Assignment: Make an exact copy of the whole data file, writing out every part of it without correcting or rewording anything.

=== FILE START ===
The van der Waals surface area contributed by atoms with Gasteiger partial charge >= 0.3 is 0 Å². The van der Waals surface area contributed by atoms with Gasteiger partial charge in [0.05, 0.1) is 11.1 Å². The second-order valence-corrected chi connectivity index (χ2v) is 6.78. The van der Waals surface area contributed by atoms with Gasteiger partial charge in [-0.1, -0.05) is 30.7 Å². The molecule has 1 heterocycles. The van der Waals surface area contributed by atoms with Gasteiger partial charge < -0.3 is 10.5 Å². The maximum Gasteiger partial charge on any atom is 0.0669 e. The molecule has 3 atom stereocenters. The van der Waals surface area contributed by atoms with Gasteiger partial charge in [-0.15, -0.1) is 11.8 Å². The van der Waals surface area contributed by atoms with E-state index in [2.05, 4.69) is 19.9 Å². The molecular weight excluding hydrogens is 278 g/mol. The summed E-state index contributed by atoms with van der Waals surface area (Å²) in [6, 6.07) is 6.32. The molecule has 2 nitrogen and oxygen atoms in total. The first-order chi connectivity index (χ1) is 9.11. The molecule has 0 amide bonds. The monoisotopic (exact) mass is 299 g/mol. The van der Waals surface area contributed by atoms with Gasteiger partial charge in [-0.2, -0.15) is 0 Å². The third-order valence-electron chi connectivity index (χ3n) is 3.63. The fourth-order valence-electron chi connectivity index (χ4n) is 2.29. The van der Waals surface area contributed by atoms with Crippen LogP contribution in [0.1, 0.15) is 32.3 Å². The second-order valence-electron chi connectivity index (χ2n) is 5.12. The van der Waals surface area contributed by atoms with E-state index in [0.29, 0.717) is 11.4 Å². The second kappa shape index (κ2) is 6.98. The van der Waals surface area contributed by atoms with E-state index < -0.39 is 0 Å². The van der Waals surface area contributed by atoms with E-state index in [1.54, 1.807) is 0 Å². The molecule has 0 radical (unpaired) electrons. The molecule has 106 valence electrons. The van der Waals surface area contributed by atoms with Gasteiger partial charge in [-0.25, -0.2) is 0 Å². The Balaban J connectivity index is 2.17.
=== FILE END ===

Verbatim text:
The van der Waals surface area contributed by atoms with Gasteiger partial charge >= 0.3 is 0 Å². The van der Waals surface area contributed by atoms with Gasteiger partial charge in [0.05, 0.1) is 11.1 Å². The second-order valence-corrected chi connectivity index (χ2v) is 6.78. The van der Waals surface area contributed by atoms with Gasteiger partial charge in [-0.1, -0.05) is 30.7 Å². The molecule has 1 heterocycles. The van der Waals surface area contributed by atoms with Gasteiger partial charge < -0.3 is 10.5 Å². The maximum Gasteiger partial charge on any atom is 0.0669 e. The molecule has 3 atom stereocenters. The van der Waals surface area contributed by atoms with Gasteiger partial charge in [-0.15, -0.1) is 11.8 Å². The van der Waals surface area contributed by atoms with E-state index in [2.05, 4.69) is 19.9 Å². The molecular weight excluding hydrogens is 278 g/mol. The summed E-state index contributed by atoms with van der Waals surface area (Å²) in [6, 6.07) is 6.32. The molecule has 2 nitrogen and oxygen atoms in total. The first-order chi connectivity index (χ1) is 9.11. The molecule has 0 amide bonds. The monoisotopic (exact) mass is 299 g/mol. The van der Waals surface area contributed by atoms with Gasteiger partial charge in [-0.2, -0.15) is 0 Å². The third-order valence-electron chi connectivity index (χ3n) is 3.63. The fourth-order valence-electron chi connectivity index (χ4n) is 2.29. The van der Waals surface area contributed by atoms with Crippen LogP contribution in [0.1, 0.15) is 32.3 Å². The second-order valence-electron chi connectivity index (χ2n) is 5.12. The van der Waals surface area contributed by atoms with E-state index in [0.29, 0.717) is 11.4 Å². The second kappa shape index (κ2) is 6.98. The van der Waals surface area contributed by atoms with E-state index < -0.39 is 0 Å². The van der Waals surface area contributed by atoms with E-state index in [1.54, 1.807) is 0 Å². The molecule has 0 radical (unpaired) electrons. The molecule has 106 valence electrons. The van der Waals surface area contributed by atoms with Gasteiger partial charge in [-0.25, -0.2) is 0 Å². The Balaban J connectivity index is 2.17.